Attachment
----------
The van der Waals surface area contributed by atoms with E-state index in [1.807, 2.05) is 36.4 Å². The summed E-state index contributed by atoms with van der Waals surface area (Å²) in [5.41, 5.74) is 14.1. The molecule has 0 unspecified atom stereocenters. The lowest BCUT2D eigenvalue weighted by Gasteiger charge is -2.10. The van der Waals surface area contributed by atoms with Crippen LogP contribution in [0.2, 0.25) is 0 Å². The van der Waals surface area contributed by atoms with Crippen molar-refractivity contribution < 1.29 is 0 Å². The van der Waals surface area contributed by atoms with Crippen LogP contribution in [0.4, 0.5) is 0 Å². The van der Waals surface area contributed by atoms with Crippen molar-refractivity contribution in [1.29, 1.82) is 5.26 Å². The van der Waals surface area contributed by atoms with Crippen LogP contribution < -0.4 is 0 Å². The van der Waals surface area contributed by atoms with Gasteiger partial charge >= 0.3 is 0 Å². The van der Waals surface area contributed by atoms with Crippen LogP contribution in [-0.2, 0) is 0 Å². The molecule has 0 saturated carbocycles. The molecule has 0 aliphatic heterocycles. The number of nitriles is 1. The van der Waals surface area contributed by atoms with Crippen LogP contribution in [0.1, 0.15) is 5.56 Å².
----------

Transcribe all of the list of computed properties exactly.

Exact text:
The van der Waals surface area contributed by atoms with E-state index in [1.807, 2.05) is 36.4 Å². The summed E-state index contributed by atoms with van der Waals surface area (Å²) in [5.41, 5.74) is 14.1. The molecule has 0 unspecified atom stereocenters. The lowest BCUT2D eigenvalue weighted by Gasteiger charge is -2.10. The van der Waals surface area contributed by atoms with Crippen LogP contribution in [0.2, 0.25) is 0 Å². The van der Waals surface area contributed by atoms with Crippen molar-refractivity contribution < 1.29 is 0 Å². The van der Waals surface area contributed by atoms with Crippen LogP contribution in [0.4, 0.5) is 0 Å². The van der Waals surface area contributed by atoms with Crippen molar-refractivity contribution in [1.29, 1.82) is 5.26 Å². The van der Waals surface area contributed by atoms with Crippen LogP contribution < -0.4 is 0 Å². The van der Waals surface area contributed by atoms with Gasteiger partial charge >= 0.3 is 0 Å². The van der Waals surface area contributed by atoms with Crippen LogP contribution in [-0.2, 0) is 0 Å². The molecule has 0 saturated carbocycles. The molecule has 0 aliphatic heterocycles. The number of nitriles is 1. The van der Waals surface area contributed by atoms with Crippen LogP contribution in [0.1, 0.15) is 5.56 Å².